Trump on disputed claim of Russian withdrawal from Venezuela: 'Ultimately I'm always right'

Trump on disputed claim of Russian withdrawal from Venezuela: 'Ultimately I'm always right'
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President TrumpDonald John TrumpTrump says his advice to impeachment defense team is 'just be honest' Trump expands tariffs on steel and aluminum imports CNN's Axelrod says impeachment didn't come up until 80 minutes into focus group MORE on Wednesday stood by his claim that Russia had withdrawn its forces from Venezuela despite the Kremlin's denials, asserting that he would be proven right in the end.

Trump was asked during an Oval Office meeting with Polish President Andrzej Duda what he knows about Russia's involvement in Venezuela given the conflicting statements.

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"Well, let's just see who's right. You know what you're going to do? You're going to see in the end who's right," Trump said.

"You just watch it, OK?" he added. "And we'll see who's right. Ultimately, I'm always right."

Trump tweeted earlier this month that Russia had informed the U.S. that it had removed "most of their people from Venezuela." He offered no further information, and officials did not elaborate on Trump's announcement.

The next day, a Kremlin spokesman told reporters that most of Russia's military specialists were still working in Venezuela.

The issue has been a point of contention among some of Trump's top advisers. The administration has backed opposition leader Juan Guaidó, while Russia has offered support for embattled President Nicolás Maduro.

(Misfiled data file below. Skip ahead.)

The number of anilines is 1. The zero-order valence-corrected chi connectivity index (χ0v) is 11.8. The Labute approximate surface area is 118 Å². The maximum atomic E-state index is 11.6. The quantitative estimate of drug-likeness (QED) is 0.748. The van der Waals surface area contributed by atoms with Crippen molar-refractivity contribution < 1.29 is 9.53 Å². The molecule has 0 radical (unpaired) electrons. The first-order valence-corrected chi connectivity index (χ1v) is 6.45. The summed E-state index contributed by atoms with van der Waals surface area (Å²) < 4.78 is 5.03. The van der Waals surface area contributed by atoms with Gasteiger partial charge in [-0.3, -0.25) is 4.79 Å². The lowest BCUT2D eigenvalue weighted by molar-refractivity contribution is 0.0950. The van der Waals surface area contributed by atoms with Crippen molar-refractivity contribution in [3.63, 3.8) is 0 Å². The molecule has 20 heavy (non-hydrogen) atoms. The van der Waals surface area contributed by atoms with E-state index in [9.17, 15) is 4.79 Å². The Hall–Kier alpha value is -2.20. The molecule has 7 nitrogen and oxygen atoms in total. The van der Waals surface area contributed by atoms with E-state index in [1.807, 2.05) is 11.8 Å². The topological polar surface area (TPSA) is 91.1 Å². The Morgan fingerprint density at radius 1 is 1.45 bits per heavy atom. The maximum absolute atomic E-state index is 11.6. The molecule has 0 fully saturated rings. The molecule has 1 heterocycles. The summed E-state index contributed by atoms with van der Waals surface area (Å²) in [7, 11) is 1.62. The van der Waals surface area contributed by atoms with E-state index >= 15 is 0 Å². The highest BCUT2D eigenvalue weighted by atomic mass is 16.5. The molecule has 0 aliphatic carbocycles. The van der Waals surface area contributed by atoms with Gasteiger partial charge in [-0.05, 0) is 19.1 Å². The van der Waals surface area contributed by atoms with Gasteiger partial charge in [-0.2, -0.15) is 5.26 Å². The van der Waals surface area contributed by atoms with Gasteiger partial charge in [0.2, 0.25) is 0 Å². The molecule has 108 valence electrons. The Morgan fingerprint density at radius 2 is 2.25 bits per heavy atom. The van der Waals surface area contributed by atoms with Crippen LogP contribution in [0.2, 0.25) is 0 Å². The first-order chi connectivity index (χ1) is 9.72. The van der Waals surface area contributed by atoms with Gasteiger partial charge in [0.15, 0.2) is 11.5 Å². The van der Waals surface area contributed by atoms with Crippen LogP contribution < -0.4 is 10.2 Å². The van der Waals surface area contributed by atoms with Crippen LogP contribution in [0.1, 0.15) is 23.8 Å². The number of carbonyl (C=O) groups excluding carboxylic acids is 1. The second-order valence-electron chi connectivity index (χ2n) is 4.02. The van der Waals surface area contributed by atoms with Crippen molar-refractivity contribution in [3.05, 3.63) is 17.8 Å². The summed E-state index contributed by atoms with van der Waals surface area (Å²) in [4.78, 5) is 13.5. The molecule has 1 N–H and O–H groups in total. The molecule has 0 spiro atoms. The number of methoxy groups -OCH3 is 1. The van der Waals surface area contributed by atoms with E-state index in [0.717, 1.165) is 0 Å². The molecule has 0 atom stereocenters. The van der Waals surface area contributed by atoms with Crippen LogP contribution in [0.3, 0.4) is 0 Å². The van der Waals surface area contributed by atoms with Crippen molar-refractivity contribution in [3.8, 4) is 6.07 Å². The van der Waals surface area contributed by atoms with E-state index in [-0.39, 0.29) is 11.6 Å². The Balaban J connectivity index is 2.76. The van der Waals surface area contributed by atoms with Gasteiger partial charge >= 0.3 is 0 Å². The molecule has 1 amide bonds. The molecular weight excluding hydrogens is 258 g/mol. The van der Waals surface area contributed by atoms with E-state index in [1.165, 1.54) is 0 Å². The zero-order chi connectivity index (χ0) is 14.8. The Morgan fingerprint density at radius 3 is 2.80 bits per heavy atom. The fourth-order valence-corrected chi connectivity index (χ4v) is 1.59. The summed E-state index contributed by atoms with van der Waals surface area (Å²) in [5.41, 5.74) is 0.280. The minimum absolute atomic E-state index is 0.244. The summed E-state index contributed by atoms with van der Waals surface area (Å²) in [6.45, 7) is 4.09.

National security adviser John BoltonJohn BoltonSenate Republicans must stand up for the rule of law and ensure a fair, open proceeding Democrats cap impeachment arguments with focus on Trump stonewalling Lindsey Graham will oppose subpoena of Hunter Biden MORE and Secretary of State Mike PompeoMichael (Mike) Richard PompeoPompeo explodes at NPR reporter, asks if she could find Ukraine on a map Huawei endangers Western values The Hill's 12:30 Report: Democrats turn to obstruction charge MORE have repeatedly blamed Russia and Cuba for propping up Maduro's government.

Trump on Wednesday described the situation in Venezuela as "in flux," and blamed the country's leaders for its descent into a worsening economic and humanitarian crisis.

"It's a very sad thing," he said. "We're watching Venezuela very closely."